DISTURBED Vocalist Says 'It Didn't Make Sense' To Continue His Now-Defunct 'Experiment' DEVICE

DISTURBED Vocalist Says 'It Didn't Make Sense' To Continue His Now-Defunct 'Experiment' DEVICE

DISTURBED vocalist David Draiman recently spoke with Brent Porche of the Philadelphia radio station 93.3 WMMR. The full conversation can be streamed below. A few excerpts follow (as transcribed by BLABBERMOUTH.NET).

On 2020 marking the 20th anniversary of the band's debut album, "The Sickness":

David: "This entire touring cycle — this section of the touring cycle, if you will — is going to be celebrating the 20th anniversary of 'The Sickness', so you'll be getting a lot more material from the record. You'll be getting some surprises. We're very proud of it. It's amazing looking back that it's been that long. It doesn't feel that long, but I guess that's a good thing. We definitely want to pay tribute to what started it all for us, and we're looking forward to really digging deep."

On whether the band plans to record more music in the near future:

David: "We're always toying with stuff, always working on things. I don't think we're ready to unleash an entire new record any time soon, but you never know – a song here, a song there, and then we'll see what happens."

On the band's 2020 touring plans beyond their currently announced spring concerts:

David: "We've definitely got some interesting stuff cooking. It's not just going to be a spring thing for us, that's for sure. How much longer? That I can't talk about. [Laughs]"

On his now-defunct side project, DEVICE:

David: "It was a great experiment. It was incredible to collaborate with so many other legendary artists. I was truly, truly blessed, but it's so tough to build something from scratch these days, especially when you come from the big machine and you go to the smaller machine, and you're at this stage of your life and your career. It's, like, 'Why am I doing this?' It didn't make sense. When you get to a point when you're more than six figures in the red and you're still going because you're not sure why, you stop. You have to do stuff that makes sense. I always feel terrible for new and struggling artists these days who really have to put their shoulders to the grindstone and just do what they have to do to survive. It's not easy out there for anyone. Even with somebody who has the pedigree, it's tough to get things done."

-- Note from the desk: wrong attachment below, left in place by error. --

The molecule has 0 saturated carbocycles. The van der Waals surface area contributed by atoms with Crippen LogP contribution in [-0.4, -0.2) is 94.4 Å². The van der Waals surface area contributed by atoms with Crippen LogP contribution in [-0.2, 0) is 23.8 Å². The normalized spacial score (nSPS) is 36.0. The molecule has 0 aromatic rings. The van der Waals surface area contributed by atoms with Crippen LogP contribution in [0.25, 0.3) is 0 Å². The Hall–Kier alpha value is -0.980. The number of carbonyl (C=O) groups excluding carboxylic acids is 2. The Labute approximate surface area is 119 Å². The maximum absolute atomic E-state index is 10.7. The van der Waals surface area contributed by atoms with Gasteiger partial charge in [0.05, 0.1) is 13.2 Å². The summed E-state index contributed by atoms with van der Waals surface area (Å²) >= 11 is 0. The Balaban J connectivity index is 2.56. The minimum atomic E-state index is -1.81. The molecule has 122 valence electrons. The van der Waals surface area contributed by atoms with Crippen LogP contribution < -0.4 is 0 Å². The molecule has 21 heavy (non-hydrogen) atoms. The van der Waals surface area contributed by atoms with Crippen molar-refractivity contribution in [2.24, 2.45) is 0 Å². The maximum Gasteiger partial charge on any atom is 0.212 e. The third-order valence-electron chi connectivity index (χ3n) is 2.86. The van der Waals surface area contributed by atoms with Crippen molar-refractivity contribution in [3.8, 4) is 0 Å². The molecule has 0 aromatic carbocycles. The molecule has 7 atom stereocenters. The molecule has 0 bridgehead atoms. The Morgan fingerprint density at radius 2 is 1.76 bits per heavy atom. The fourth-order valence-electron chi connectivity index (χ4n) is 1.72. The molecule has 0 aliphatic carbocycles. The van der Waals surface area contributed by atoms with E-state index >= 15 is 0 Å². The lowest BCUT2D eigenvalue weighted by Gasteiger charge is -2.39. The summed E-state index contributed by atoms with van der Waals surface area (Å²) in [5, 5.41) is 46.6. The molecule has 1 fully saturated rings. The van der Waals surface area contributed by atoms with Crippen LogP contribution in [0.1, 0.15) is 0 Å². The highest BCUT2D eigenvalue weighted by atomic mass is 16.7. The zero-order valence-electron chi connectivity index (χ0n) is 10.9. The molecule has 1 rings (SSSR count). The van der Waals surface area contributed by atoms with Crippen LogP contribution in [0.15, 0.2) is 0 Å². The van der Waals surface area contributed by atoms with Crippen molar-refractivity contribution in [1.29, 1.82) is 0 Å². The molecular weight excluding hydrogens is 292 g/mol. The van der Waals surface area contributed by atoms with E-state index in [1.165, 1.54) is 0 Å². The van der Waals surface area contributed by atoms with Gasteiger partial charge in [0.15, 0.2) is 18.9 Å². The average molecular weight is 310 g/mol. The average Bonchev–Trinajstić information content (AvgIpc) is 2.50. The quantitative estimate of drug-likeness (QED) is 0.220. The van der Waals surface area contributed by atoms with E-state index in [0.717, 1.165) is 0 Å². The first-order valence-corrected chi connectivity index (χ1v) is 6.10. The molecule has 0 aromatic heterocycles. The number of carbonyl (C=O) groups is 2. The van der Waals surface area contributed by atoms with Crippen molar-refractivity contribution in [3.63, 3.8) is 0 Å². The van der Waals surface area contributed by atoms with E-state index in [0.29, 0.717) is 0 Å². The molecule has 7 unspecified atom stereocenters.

On whether DISTURBED will ever resurrect its "Music As A Weapon" tour:

David: "I don't know. I doubt as a traveling entity. I know that we've toyed around with the idea of making it something location-based in the right situation and scenario, but it's tough because the market is so flooded with location-based festivals at this point, particularly in the rock genre. It's tough to find the right spot and the right time. Who knows? Never say never. There's so many other organizations that are already doing a decent job, it's, like, 'Why take it all on yourself?'"

On the advice he wishes he could give his younger self:

David: "I would have told myself to just take it easy. I took too many things maybe a little too seriously over the course of my career, and I think if life experiences taught me anything, it's, 'You know what? Enjoy life. Take it easy.'"

On feeling bullish about DISTURBED's future:

David: "I think that one of the beautiful things about DISTURBED and its development has been that it's always been this nice, gradual, upward climb. It's nice to be a part of something that's continuing to grow over the course of its lifetime. I really don't need too much else other than my family and my career, and I'm very, very blessed with both things."

DISTURBED — whose latest album, "Evolution", was released via Reprise in October of 2018 — recently released a music video for the song "Hold On To Memories". The clip was directed by Matt Mahurin, who previously helmed the video for the band's cover of SIMON & GARFUNKEL's "The Sound Of Silence".

In September, DISTURBED's song "No More" reached No. 1 on Billboard's Mainstream Rock Songs airplay chart. The track marked the group's seventh straight No. 1 on the chart, and tenth overall. Each of DISTURBED's last seven singles has reached No. 1 on Mainstream Rock Songs, a feat unmatched by any other artist.

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